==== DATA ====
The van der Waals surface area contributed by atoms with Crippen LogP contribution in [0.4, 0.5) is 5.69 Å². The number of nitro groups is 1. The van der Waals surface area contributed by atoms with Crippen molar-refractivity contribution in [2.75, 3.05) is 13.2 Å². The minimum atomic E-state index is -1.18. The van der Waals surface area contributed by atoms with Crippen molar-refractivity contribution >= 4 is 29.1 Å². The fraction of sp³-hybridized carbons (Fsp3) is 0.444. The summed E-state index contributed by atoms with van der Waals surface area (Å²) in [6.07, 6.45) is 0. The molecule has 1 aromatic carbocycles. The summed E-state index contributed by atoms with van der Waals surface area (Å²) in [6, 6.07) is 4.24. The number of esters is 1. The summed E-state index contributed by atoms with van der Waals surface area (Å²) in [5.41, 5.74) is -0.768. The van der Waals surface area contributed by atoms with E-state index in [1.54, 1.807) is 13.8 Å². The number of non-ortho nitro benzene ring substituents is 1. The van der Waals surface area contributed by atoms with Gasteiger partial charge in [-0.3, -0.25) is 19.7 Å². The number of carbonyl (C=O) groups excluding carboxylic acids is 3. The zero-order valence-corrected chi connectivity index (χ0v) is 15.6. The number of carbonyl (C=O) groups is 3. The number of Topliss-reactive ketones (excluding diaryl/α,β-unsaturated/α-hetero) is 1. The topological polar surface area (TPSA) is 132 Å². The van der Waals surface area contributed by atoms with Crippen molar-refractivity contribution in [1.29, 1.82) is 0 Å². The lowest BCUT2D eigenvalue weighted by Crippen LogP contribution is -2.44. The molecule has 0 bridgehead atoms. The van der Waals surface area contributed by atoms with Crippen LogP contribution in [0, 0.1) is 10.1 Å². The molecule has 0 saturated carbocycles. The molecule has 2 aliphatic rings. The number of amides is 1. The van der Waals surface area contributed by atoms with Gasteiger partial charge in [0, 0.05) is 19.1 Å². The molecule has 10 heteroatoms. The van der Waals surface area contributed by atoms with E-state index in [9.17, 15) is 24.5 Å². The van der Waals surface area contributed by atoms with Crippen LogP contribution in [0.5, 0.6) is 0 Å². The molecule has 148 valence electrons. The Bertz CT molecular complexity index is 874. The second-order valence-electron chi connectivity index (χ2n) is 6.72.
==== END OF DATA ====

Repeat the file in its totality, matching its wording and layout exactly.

The van der Waals surface area contributed by atoms with Crippen LogP contribution in [0.4, 0.5) is 5.69 Å². The number of nitro groups is 1. The van der Waals surface area contributed by atoms with Crippen molar-refractivity contribution in [2.75, 3.05) is 13.2 Å². The minimum atomic E-state index is -1.18. The van der Waals surface area contributed by atoms with Crippen molar-refractivity contribution >= 4 is 29.1 Å². The fraction of sp³-hybridized carbons (Fsp3) is 0.444. The summed E-state index contributed by atoms with van der Waals surface area (Å²) in [6.07, 6.45) is 0. The molecule has 1 aromatic carbocycles. The summed E-state index contributed by atoms with van der Waals surface area (Å²) in [6, 6.07) is 4.24. The number of esters is 1. The summed E-state index contributed by atoms with van der Waals surface area (Å²) in [5.41, 5.74) is -0.768. The van der Waals surface area contributed by atoms with E-state index in [1.54, 1.807) is 13.8 Å². The number of non-ortho nitro benzene ring substituents is 1. The van der Waals surface area contributed by atoms with Gasteiger partial charge in [-0.3, -0.25) is 19.7 Å². The number of carbonyl (C=O) groups excluding carboxylic acids is 3. The zero-order valence-corrected chi connectivity index (χ0v) is 15.6. The number of carbonyl (C=O) groups is 3. The number of Topliss-reactive ketones (excluding diaryl/α,β-unsaturated/α-hetero) is 1. The topological polar surface area (TPSA) is 132 Å². The van der Waals surface area contributed by atoms with Crippen molar-refractivity contribution in [1.29, 1.82) is 0 Å². The lowest BCUT2D eigenvalue weighted by Crippen LogP contribution is -2.44. The molecule has 0 bridgehead atoms. The van der Waals surface area contributed by atoms with Crippen LogP contribution in [0, 0.1) is 10.1 Å². The molecule has 0 saturated carbocycles. The molecule has 2 aliphatic rings. The number of amides is 1. The van der Waals surface area contributed by atoms with Gasteiger partial charge in [0, 0.05) is 19.1 Å². The molecule has 10 heteroatoms. The van der Waals surface area contributed by atoms with E-state index in [9.17, 15) is 24.5 Å². The van der Waals surface area contributed by atoms with Crippen LogP contribution in [0.5, 0.6) is 0 Å². The molecule has 148 valence electrons. The Bertz CT molecular complexity index is 874. The second-order valence-electron chi connectivity index (χ2n) is 6.72.